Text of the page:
Melbourne house prices are still tracking up, but new data shows growth has started to slow, an early sign the property market is cooling.
And while Sydney's median house price has fallen for the first time in two years, economists say the Victorian capital is unlikely to follow in the coming year.
House prices have now consecutively risen every quarter for five years, but the latest figures show growth is tapering off. Over the September quarter, the median house price rose 1.3 per cent, the lowest result in three years.
HSBC chief economist Paul Bloxham said the cooling of the Melbourne housing market was expected.
"Some cooling of conditions in Melbourne is consistent with tighter lending standards, rising investor mortgage rates and some pullback in foreign demand," Mr Bloxham said.
"But we see the demand/supply fundamentals still supporting further house price growth in coming quarters, given very strong recent population growth."
Mr Bloxham said he expected growth in Melbourne house prices to slow to single digit rates in 2018, reflecting the bank's view that interest rates will rise next year.
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In the apartment market, the median unit price has broken the $500,000 mark for the first time, rising 3.4 per cent over the quarter to $506,334.
Overall, apartment prices have risen by 11.4 per cent ??? or $52,000 ??? since the September quarter last year.
Domain Group chief economist Andrew Wilson said it was a very strong result, particularly in the outer suburbs.
"Rather than any easing, we're seeing an acceleration of prices," Dr Wilson said. "The units in the outer suburbs are just flying at the moment and that's where the growth clearly is."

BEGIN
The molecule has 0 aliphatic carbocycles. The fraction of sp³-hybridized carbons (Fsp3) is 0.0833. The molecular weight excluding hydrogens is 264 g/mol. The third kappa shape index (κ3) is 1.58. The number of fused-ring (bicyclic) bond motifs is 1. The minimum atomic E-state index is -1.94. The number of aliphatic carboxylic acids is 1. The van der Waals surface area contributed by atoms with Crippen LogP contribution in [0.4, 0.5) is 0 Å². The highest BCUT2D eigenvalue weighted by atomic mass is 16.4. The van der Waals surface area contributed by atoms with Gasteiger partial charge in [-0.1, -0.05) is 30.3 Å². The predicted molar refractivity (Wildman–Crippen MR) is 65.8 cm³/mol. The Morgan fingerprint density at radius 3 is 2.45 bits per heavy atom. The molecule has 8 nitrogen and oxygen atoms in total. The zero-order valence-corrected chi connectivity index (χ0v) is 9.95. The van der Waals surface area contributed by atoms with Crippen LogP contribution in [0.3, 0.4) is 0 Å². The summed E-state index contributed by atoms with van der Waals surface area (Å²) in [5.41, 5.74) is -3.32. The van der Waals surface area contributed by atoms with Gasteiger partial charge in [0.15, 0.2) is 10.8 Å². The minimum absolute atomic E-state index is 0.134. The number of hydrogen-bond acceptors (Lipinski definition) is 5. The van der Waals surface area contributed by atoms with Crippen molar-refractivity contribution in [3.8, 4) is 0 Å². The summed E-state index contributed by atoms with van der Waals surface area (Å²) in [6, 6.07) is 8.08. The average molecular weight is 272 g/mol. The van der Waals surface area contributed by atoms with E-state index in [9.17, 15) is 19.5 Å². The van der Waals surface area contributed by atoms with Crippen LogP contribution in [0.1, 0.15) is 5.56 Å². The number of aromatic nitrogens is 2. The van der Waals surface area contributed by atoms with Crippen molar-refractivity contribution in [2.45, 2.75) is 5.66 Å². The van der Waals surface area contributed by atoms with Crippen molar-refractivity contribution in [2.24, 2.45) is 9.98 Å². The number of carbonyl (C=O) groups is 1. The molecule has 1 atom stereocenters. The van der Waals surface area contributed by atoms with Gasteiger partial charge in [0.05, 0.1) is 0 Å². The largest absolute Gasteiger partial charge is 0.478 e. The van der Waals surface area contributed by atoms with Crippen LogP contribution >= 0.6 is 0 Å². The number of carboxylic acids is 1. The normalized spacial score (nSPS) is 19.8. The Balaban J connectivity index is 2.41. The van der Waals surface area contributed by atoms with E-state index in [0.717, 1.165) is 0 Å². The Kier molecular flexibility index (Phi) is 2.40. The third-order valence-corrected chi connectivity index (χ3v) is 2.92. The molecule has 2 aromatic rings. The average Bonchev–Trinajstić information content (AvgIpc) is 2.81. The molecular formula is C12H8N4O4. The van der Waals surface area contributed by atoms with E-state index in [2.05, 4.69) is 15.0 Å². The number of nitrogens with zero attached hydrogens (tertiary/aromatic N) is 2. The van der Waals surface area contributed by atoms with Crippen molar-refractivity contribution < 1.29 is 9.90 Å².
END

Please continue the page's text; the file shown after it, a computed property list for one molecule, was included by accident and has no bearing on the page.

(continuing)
Apartments in the outer south-east region ??? which includes Carrum, Frankston, Narre Warren, Berwick and Springvale ??? have experienced the biggest boom in prices, with the median soaring 12 per cent over the quarter and 26 per cent over the year.
It was a different story in inner urban areas where the median fell 2.5 per cent in the September quarter. Inner-city apartment prices remain relatively stagnant, recording 0.3 per cent growth over the past year.
Dr Wilson said Melbourne was overall still recording strong results at auction, averaging clearance rates above 70 per cent.
"It's still very much a seller's market," he said. "But the inner eastern suburbs have been a bit weaker than usual."
The inner east remains the city's most expensive pocket, with the median house price sitting at $1.6 million, but it has experienced the lowest annual growth of Melbourne's eight regions.
Jellis Craig managing director Andrew McCann said A-grade properties in the inner east were still in high demand but, across the board, buyers had become more discerning.
"We've been very fortunate that in the past three years we've had tremendous gains in the market, so at some point we needed to see a bit more consistency in the pricing side of things," Mr McCann said.
"For two or three years, we were constantly selling homes for more than we thought they were worth.
"At the moment we are achieving results at expected levels, so if we think a home is worth $2 million, then it's selling for somewhere between $1.95 and $2.1 million."
The inner south has also recorded weakening growth while the median house price in the inner-city region dropped 2.5 per cent over the quarter.
WPB Group chief executive Greville Pabst said there were some early signs of falling levels of confidence in the housing market.
"We've come off this huge wave of strong prices," Mr Pabst said. "We're going to enter into a new paradigm whereby we're going to see more properties pass in [at auction]."